Moving things on to the next whisky in the Tweet Tasting on Wednesday 13th was a much older whisky at 21 years old. This is a relatively new release for the Heritage range which sports a more classical packaging design with each bottle carrying an age statement. The original plan was to try the as yet unreleased 25 year old but the timings didn’t work out. However, we will somehow muster the strength to carry on and taste this anyway. Oh the trials, the trials.
This 21 year old is the second Glen Moray I have tried with a Port finish. If you remember to earlier this year I tried the cheaper NAS version. That was a good value whisky with a fruity finish which was quite delicate but bright and fresh initially. With a much older whisky having an equally longer finishing period I would expect better integration and indeed more wood influence.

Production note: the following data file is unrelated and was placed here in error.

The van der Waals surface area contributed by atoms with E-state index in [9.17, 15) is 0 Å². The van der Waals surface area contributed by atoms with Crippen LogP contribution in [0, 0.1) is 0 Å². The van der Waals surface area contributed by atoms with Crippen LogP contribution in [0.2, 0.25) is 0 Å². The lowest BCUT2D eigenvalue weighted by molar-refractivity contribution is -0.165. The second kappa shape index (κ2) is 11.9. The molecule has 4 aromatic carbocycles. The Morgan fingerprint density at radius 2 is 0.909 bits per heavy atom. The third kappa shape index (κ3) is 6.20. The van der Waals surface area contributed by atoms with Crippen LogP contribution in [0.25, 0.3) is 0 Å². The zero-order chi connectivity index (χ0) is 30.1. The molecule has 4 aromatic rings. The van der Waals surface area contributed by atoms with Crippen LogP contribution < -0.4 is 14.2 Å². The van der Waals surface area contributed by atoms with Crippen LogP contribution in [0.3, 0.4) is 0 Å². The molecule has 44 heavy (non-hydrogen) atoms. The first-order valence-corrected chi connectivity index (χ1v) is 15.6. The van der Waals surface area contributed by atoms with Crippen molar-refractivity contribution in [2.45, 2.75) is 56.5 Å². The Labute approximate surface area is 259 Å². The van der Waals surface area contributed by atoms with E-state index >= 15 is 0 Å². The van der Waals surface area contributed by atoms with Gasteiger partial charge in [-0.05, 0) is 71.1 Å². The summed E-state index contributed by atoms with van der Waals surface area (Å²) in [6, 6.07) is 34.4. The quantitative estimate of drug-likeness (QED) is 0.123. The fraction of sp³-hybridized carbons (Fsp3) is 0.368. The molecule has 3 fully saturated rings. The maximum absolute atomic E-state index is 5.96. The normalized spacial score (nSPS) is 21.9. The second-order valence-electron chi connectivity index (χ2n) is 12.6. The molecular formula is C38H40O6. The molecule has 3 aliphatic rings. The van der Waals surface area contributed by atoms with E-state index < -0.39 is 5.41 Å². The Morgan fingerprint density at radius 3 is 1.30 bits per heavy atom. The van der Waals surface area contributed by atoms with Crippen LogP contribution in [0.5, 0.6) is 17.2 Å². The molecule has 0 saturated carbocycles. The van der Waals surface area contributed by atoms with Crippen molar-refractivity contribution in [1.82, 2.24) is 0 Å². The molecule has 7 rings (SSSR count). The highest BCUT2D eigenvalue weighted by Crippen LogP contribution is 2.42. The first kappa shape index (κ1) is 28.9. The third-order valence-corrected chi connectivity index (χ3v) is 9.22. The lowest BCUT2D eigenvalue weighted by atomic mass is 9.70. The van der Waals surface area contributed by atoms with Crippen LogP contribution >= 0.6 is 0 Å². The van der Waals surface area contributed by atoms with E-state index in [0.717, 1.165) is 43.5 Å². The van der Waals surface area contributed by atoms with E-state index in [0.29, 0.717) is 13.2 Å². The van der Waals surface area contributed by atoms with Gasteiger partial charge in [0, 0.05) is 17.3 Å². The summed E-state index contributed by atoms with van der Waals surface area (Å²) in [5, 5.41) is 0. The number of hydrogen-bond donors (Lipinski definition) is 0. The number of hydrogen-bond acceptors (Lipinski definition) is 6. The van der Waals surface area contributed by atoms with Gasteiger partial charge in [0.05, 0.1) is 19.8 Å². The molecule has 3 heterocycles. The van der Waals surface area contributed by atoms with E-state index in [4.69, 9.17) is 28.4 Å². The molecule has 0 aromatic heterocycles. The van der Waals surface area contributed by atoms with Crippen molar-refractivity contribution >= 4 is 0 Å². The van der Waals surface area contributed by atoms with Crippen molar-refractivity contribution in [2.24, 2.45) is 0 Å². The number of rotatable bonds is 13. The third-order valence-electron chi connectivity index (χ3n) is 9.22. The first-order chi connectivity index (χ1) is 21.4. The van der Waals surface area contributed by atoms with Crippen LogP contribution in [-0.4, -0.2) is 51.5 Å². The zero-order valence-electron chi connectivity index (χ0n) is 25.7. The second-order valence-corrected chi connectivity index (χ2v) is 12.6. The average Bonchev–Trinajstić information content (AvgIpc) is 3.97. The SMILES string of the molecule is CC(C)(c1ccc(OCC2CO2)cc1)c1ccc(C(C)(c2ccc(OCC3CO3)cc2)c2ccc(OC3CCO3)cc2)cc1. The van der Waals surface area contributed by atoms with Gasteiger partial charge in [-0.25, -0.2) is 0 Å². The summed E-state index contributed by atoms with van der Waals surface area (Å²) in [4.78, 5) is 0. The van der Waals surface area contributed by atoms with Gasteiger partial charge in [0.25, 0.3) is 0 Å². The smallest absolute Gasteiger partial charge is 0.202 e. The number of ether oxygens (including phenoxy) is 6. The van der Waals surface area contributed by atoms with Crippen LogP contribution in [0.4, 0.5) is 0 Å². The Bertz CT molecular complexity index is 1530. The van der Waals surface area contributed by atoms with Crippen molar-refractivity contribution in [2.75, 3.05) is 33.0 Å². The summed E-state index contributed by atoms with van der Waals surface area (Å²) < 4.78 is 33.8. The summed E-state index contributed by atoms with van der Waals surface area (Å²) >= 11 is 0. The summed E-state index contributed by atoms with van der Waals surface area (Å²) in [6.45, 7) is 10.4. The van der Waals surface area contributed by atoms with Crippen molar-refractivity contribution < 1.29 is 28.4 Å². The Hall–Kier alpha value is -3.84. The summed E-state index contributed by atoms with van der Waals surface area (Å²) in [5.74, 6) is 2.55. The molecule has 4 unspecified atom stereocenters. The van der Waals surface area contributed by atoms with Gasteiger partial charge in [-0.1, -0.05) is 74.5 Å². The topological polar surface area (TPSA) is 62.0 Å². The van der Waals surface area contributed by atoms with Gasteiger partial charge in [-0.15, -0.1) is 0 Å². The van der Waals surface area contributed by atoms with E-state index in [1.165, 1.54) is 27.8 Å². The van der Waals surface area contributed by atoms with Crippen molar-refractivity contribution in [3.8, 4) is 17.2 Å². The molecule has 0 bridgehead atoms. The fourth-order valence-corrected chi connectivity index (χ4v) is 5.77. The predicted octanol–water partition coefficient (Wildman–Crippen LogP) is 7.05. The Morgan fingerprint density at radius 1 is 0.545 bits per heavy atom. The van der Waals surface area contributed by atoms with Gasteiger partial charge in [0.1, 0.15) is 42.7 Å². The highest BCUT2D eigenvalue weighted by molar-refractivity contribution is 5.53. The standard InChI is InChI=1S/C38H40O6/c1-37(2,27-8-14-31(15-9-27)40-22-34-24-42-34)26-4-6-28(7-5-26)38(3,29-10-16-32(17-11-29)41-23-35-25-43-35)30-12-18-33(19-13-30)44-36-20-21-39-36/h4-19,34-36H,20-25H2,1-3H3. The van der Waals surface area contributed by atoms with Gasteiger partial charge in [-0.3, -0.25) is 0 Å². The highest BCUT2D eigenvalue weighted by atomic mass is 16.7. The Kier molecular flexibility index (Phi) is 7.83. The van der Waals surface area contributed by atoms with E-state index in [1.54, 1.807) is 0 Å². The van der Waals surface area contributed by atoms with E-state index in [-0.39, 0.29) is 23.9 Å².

Released in the summer of 2019 this 21 year old was matured in Port pipes for 2 years before bottling at 46.3% ABV. The whisky comes in an upmarket display box and is available now for the very reasonable £125.
The usual specification applies here to with no chill filtering and possibly natural colour as well. Generally speaking this follows the usual pattern of well priced high quality specification whisky without the expensive mass market campaigning.
Colour – marmalade
Nose – with water its fruity with red soft fruits and blackcurrants but there is a background of damp dunnage warehouses as balance.
Palate – The intense fruit of the nose is left on the palate with lots of oak wood influences of sap, pepper and drying bitter cocoa beans. There is still a sweetened aspect of honey and caramel with a sharp tartness of strawberry coulis
Finish – The finish is long with again that strong wood influence of cinnamon and woody earthy spices
A very different whisky to the Classic NAS series whisky from February. The longer time in wood has made it harder, spicier and more intense from the wood influence. This is in contrast to the NAS version which was intense from ripe fruit notes coming from the Port influence over the actual wood itself. This would make a great special Christmas present for someone and is a whisky to slow down with and reflect on another year gone.